Published on Arab Voices

Pro-poor health coverage expands in Egypt

 Amira Nour & Sarah Fouad After the Arab Spring, Egypt’s health sector went through a shaky transition  as seven consecutive Egyptian Ministers of Health struggled to make the sector live up to the revolution’s ideal of a  health sector that would serve to uphold human dignity and social justice. Pre-revolution reforms to the sector had focused on expanding access to essential services in family health and to health insurance coverage. The political environment and the sector’s limited capacity had not, however, made it possible for these pilot schemes to be scaled up properly, with a pro-poor focus.
Following the January 2011 revolution, Egypt’s parliament pursued the ideal of creating a fairer health system by passing two laws designed to expand health insurance to include female-headed households and children under five years old. In 2013, a third law gave the same coverage to farmers; under it, they were all to become beneficiaries of Egypt’s Health Insurance Organization (HIO). But by attracting a disproportionate number of patients in need of expensive medical treatment—without a proper health enrollment scheme in place to collect premiums from people in good health to subsidize people who were sick—these laws had the unintended effect of increasing the HIO’s deficit.
In 2014, the Government of Egypt asked the World Bank for technical and financial assistance to expand its pro-poor health coverage. By engaging the health sector’s stakeholders, the Bank facilitated the development of a paper, the “ Roadmap to Achieving Social Justice in the Healthcare Sector”, which has provided a methodology that can be used to diagnose areas of inequality in health status, financial protection, and in the responsiveness of the country’s health system.
The paper recommends a few interventions to address problems in the health sector that contribute to social injustice. The government has adopted a more progressive path in the health sector based on these interventions, prioritizing the expansion of access to public health care services and financial protection for disadvantaged populations—a bottom-up approach to universal health coverage.
In 2015, Egypt’s government increased its health sector budget by USD 400 million  in order to reach the target set by the country’s constitution of spending the equivalent of 3% of Egypt’s GDP on health care by 2017. The increase in the budget was for establishing the Program for Healthcare for the Poor. This program subsidizes the cost of health care for people who are beneficiaries of the Social Pension Assistance Program, starting with beneficiaries living in Upper Egypt, a largely underdeveloped region.
With a USD 75 million loan from the World Bank, the government has started improving the quality of primary health care in the poorest 1,000 villages in Upper Egypt to make sure their health care facilities are operational and have physicians, nurses, and medicine. Based on independent verification by the UN children’s agency, UNICEF, the loan is getting results, with a demonstrable readiness for improvements in health service delivery and an increase in issuing certificates of accreditation to the program.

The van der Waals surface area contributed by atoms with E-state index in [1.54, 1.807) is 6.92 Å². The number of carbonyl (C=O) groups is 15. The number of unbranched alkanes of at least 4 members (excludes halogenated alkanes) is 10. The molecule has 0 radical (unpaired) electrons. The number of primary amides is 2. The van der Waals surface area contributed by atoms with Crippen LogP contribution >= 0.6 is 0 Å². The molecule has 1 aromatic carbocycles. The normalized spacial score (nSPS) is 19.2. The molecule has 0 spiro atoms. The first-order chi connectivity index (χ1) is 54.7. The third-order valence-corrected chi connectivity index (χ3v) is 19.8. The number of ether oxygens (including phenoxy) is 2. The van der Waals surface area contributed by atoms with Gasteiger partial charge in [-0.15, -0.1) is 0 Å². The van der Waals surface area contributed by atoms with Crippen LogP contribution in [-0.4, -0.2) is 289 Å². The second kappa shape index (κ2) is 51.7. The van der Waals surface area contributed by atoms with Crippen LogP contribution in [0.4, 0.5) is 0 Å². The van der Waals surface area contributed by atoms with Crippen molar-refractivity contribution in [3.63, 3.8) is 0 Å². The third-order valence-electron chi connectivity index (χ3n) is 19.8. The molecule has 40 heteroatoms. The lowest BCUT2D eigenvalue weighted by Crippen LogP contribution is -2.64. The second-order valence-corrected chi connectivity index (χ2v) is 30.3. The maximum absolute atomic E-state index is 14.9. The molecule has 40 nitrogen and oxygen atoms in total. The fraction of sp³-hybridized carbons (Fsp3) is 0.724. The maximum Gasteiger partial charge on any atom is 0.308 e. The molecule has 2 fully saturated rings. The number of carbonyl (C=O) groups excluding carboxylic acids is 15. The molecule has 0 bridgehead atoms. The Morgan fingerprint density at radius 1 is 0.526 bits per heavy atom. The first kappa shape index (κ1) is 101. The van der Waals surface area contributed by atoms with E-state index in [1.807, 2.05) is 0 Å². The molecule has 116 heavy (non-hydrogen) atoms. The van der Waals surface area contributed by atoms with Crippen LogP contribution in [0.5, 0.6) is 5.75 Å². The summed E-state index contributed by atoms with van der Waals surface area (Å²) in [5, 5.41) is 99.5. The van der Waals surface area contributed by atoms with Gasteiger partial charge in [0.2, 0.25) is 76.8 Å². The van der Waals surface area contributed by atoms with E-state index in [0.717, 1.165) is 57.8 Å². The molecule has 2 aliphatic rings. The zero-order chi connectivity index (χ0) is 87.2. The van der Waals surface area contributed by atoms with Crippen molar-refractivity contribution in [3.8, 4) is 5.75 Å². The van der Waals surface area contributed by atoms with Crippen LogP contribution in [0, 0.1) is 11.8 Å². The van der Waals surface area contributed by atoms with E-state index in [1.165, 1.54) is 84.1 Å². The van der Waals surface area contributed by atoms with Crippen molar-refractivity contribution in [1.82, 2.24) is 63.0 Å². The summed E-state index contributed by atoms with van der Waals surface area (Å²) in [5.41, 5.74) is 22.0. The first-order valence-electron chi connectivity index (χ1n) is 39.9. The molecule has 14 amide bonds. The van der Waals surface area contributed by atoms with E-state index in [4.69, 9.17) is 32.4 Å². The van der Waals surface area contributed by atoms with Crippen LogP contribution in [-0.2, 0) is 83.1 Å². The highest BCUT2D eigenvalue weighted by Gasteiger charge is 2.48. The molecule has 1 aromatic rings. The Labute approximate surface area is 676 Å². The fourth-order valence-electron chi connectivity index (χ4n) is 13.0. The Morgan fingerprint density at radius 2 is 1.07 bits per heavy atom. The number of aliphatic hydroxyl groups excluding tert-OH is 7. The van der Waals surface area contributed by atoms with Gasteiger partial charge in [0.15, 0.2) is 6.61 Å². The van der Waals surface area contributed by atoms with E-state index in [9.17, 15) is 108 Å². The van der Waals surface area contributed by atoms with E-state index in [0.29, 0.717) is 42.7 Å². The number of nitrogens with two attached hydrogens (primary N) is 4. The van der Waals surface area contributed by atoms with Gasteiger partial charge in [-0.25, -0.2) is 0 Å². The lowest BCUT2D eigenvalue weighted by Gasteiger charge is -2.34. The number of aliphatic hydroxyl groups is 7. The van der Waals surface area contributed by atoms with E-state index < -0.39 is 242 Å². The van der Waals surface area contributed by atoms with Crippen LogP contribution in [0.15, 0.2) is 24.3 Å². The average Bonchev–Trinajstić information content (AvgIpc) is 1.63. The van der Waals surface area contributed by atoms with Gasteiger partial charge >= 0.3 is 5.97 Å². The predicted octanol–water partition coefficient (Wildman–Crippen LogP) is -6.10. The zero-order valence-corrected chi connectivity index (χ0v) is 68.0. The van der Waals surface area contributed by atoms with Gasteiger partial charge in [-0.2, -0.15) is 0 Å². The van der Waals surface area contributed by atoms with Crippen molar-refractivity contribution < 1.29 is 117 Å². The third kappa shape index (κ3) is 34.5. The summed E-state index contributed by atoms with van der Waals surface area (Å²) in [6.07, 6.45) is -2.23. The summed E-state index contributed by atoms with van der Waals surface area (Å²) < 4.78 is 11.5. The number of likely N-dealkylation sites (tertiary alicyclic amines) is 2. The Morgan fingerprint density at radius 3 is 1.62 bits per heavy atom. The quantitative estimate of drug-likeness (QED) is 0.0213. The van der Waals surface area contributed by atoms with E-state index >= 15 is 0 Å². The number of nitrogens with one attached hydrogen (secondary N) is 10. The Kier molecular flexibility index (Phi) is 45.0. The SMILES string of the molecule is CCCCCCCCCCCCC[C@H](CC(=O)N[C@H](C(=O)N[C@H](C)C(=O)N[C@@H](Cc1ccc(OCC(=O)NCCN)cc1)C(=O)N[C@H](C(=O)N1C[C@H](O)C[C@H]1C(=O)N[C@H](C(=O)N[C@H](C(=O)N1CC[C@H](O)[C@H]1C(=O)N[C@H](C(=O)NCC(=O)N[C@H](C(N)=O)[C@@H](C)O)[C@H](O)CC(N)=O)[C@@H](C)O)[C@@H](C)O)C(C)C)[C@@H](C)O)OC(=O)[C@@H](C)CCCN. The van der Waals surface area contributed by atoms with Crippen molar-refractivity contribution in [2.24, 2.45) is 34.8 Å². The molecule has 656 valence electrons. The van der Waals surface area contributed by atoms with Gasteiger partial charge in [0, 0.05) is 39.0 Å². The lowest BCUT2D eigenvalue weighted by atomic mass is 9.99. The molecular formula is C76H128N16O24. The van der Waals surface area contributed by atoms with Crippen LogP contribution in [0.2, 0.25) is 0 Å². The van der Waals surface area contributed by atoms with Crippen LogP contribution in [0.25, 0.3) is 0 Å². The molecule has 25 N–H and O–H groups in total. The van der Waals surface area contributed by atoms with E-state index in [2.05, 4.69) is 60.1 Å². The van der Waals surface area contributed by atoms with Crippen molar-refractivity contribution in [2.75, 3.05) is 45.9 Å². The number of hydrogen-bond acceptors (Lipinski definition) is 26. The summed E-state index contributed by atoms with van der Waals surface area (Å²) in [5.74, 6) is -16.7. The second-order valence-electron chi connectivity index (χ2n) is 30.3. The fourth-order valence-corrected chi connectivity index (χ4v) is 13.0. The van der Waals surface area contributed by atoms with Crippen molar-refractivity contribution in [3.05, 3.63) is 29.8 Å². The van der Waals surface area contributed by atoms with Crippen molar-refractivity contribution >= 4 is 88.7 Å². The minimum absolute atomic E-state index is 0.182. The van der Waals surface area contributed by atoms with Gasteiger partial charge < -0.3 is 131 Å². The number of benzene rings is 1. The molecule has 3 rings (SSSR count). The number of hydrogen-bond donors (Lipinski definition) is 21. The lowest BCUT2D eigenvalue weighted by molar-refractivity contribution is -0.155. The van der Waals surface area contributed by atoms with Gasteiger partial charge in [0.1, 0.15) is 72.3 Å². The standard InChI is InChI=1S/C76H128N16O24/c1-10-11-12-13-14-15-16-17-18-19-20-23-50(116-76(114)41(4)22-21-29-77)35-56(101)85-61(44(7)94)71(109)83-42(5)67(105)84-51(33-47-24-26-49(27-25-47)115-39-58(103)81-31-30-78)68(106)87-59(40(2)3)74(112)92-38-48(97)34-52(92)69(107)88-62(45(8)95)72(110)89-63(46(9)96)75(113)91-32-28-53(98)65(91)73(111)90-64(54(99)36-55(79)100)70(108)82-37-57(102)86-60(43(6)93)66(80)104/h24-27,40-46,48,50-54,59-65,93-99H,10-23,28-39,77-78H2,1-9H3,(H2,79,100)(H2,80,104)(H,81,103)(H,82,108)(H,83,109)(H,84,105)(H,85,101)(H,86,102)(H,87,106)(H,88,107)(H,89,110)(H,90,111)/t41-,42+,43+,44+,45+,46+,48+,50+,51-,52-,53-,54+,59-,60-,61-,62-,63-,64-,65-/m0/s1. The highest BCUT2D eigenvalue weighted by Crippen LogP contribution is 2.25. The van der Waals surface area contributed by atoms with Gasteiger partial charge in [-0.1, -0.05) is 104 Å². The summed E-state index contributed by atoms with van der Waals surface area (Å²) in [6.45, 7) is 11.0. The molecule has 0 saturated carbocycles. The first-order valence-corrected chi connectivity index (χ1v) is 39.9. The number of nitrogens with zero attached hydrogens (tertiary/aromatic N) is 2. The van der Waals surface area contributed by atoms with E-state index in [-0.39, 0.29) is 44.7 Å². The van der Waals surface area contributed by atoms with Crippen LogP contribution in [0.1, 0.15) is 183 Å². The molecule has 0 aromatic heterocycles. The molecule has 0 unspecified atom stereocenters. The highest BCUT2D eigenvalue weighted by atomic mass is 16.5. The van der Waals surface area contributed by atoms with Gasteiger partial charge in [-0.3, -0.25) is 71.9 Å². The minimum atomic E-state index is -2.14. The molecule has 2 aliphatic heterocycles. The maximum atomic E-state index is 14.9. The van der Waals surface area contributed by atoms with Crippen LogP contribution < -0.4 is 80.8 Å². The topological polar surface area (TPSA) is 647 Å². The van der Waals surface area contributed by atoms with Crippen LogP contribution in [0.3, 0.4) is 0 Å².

The project supports the strengthening of mechanisms for public feedback in the forms of: grievance redress, third party monitoring, and client satisfaction. It also supports health sector transparency by enabling the Ministry of Health to disclose the performance of each health facility on the web. Once the program has achieved its results, Egypt’s Ministry of Finance is due to continue funding these.
In early 2016, the program reported that 4 million people had enrolled with it; it says its target is to reach 7.2 million people in 2017. In terms of uptake, it has seen people make an average of 5.4 visits a  year to primary health care facilities in Upper Egypt, compared to a national rate of 1.1 visits a year. This pro-poor coverage approach—in which complementary interventions are made on the sides of both demand and supply—will develop into a mature, pro-poor health system as Egypt’s experience of it grows and lessons are learned.
After the revolution, Egypt’s policymakers had a unique opportunity to tackle the constraints that had prevented earlier efforts to make progress towards pro-poor health care coverage. Without the revolution, Egypt may have still been at the stage of trying out new approaches to health care, instead of the fairer and more accountable health system it has embarked upon building now.


Alaa Hamed

Senior Health Specialist

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